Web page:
24 August 2017
Students going the extra mile

Law students employed as neighbourhood mediators

Councillor Jack Gerats awarded the first certificates to 18 new youth neighbourhood mediators. Maastricht is the first city in the Netherlands where students go into neighbourhoods as youth neighbourhood mediators to bring students and local residents closer together. Two of them discuss their motivations.

Law students as neighbourhood mediators

Ignorance
Neighbourhood mediation is part of the Student & Stad project, an initiative of the municipality and Maastricht University, among others. The project aims to improve the relationship between Maastricht residents and students. Therefore, the youth neighbourhood mediation is also affiliated with the Student & Stad project Match, which works to increase the social involvement of students in the city and the surrounding region. Match answers the demand for social services with the offer from the student community. This way, Match hopes to show that the city and its residents can benefit from the presence and qualities of the many students in Maastricht.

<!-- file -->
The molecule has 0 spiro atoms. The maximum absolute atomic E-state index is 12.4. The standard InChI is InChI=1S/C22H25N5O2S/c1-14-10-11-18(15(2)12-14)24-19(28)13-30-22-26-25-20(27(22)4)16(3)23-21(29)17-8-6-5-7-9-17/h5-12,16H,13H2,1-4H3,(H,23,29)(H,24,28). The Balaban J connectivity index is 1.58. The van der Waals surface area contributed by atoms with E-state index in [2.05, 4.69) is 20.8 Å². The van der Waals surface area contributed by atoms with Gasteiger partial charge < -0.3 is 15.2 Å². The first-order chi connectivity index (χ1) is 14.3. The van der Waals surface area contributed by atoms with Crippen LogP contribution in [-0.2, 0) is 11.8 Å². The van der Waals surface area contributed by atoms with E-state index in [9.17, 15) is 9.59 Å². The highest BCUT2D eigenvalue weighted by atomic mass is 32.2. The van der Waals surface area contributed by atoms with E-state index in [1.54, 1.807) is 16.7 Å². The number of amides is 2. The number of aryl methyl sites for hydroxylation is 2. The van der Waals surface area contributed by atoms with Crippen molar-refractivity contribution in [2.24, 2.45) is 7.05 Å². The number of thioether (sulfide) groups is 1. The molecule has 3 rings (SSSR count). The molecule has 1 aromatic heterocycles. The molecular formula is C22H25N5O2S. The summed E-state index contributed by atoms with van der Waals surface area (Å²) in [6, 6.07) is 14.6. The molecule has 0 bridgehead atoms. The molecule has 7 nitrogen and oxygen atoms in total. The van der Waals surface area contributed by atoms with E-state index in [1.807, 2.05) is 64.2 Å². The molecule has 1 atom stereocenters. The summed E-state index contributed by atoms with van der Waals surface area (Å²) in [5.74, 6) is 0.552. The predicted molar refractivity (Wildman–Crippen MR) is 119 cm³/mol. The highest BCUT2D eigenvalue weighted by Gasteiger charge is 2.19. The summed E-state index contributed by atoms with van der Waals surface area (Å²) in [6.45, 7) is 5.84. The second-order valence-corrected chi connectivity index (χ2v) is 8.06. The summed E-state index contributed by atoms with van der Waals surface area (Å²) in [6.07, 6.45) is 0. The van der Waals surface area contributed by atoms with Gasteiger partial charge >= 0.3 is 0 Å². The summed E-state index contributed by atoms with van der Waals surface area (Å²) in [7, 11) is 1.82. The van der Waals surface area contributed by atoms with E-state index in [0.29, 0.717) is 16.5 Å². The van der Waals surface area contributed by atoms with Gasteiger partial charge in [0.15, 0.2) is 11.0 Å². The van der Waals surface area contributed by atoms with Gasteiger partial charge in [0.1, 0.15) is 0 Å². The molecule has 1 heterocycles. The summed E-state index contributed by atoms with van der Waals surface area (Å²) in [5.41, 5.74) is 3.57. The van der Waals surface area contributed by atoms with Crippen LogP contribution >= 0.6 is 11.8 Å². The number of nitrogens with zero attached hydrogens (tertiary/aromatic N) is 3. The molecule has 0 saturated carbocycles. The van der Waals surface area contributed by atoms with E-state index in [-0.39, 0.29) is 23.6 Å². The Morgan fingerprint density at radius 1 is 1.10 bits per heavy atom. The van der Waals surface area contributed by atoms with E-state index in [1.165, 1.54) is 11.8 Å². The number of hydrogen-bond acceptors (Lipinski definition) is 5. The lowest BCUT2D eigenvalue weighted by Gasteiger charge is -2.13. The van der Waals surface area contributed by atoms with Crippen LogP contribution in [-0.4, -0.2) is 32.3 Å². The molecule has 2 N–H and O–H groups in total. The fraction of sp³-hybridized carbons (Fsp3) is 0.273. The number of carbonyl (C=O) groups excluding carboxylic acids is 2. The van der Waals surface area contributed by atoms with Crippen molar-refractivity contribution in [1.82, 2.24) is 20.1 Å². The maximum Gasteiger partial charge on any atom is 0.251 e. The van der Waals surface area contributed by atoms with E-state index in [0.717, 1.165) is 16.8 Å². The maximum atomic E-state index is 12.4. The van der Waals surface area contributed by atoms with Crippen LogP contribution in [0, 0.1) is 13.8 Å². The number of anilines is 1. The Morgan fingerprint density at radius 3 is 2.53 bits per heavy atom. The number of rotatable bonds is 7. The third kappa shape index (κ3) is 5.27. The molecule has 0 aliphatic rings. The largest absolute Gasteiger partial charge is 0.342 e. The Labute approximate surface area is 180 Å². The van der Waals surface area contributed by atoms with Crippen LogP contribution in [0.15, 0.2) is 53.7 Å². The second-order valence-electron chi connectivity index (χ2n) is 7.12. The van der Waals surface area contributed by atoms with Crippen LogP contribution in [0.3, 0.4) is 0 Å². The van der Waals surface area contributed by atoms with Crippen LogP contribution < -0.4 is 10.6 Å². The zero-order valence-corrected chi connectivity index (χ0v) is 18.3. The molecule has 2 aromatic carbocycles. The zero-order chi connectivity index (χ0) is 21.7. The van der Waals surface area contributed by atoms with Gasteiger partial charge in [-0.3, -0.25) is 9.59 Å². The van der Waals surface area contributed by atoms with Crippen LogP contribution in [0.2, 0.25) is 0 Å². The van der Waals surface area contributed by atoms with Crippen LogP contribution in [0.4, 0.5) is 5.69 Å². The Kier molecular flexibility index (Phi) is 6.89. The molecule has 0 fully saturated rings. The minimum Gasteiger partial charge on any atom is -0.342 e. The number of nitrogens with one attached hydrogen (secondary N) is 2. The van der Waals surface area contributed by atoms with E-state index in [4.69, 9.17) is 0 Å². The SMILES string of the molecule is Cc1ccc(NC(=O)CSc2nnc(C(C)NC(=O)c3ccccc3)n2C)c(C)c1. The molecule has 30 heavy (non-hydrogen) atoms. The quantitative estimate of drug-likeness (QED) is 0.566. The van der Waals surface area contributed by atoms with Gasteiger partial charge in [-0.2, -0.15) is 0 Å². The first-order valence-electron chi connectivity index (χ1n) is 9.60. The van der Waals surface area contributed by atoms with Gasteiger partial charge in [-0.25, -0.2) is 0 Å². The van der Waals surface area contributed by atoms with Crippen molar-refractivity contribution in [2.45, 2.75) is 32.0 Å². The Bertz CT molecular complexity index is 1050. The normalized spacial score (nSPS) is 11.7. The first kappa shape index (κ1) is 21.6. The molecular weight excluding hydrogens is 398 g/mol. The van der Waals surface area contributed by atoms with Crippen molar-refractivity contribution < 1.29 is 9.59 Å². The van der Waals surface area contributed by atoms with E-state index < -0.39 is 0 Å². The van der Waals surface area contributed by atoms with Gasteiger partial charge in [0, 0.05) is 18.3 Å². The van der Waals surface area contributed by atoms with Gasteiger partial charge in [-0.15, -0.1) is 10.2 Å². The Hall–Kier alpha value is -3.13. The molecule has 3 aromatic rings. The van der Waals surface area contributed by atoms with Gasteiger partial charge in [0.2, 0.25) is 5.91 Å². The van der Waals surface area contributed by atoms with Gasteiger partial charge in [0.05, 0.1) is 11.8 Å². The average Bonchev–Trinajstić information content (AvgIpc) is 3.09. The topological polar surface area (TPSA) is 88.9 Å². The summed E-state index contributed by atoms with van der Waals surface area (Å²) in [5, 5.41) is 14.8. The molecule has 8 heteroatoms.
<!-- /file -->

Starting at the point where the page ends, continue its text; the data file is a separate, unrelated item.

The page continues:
Because the approach seems to work, the youth neighbourhood mediators also plan to start working with ‘notorious’ student houses in Brusselsepoort-Oost, Belfort, Heer and Centrum. The idea is to move the students towards a mediation conversation with their neighbours. “It works best if you have this type of conversation when it’s quiet, not when there’s a party going on”, explains Dünya. “The nuisance caused by students is rarely due to unwillingness. Much more often, it’s ignorance. And the students are not always the villains; sometimes pre-conceptions and prejudices play a determining role.”

Roos and Dünya do not regret their decision to become JBBs. Roos: “As a student, you see that a lot of daily life in Maastricht passes you by. I think it’s good to get in touch with local people in this way, too. Neighbourhood mediation expands my social world.”

The project is coordinated by the welfare organisation Trajekt. The group now consists of 30 young people.

text: Meyke Houben
photos: Sacha Ruland